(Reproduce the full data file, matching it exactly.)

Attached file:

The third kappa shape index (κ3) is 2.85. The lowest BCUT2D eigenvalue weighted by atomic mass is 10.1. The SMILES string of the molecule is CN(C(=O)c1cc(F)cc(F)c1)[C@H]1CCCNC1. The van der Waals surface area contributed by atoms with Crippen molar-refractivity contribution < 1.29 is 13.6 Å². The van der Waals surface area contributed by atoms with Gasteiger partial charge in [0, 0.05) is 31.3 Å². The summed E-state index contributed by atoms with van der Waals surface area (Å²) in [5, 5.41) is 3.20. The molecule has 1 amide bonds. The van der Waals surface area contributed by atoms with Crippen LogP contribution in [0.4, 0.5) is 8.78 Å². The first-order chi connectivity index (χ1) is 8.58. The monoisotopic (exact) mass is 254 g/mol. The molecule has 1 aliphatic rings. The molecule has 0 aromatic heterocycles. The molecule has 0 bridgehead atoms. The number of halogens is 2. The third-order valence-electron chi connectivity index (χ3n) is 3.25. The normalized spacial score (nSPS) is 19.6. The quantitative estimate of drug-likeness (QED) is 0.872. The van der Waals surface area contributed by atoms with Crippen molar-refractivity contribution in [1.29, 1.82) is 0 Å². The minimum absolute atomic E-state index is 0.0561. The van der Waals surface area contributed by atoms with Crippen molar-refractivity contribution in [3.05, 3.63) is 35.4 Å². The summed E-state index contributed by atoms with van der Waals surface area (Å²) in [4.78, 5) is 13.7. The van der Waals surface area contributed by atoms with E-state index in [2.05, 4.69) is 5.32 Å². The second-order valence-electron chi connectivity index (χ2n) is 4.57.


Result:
The third kappa shape index (κ3) is 2.85. The lowest BCUT2D eigenvalue weighted by atomic mass is 10.1. The SMILES string of the molecule is CN(C(=O)c1cc(F)cc(F)c1)[C@H]1CCCNC1. The van der Waals surface area contributed by atoms with Crippen molar-refractivity contribution < 1.29 is 13.6 Å². The van der Waals surface area contributed by atoms with Gasteiger partial charge in [0, 0.05) is 31.3 Å². The summed E-state index contributed by atoms with van der Waals surface area (Å²) in [5, 5.41) is 3.20. The molecule has 1 amide bonds. The van der Waals surface area contributed by atoms with Crippen LogP contribution in [0.4, 0.5) is 8.78 Å². The first-order chi connectivity index (χ1) is 8.58. The monoisotopic (exact) mass is 254 g/mol. The molecule has 1 aliphatic rings. The molecule has 0 aromatic heterocycles. The molecule has 0 bridgehead atoms. The number of halogens is 2. The third-order valence-electron chi connectivity index (χ3n) is 3.25. The normalized spacial score (nSPS) is 19.6. The quantitative estimate of drug-likeness (QED) is 0.872. The van der Waals surface area contributed by atoms with Crippen molar-refractivity contribution in [1.29, 1.82) is 0 Å². The minimum absolute atomic E-state index is 0.0561. The van der Waals surface area contributed by atoms with Crippen molar-refractivity contribution in [3.05, 3.63) is 35.4 Å². The summed E-state index contributed by atoms with van der Waals surface area (Å²) in [4.78, 5) is 13.7. The van der Waals surface area contributed by atoms with E-state index in [2.05, 4.69) is 5.32 Å². The second-order valence-electron chi connectivity index (χ2n) is 4.57.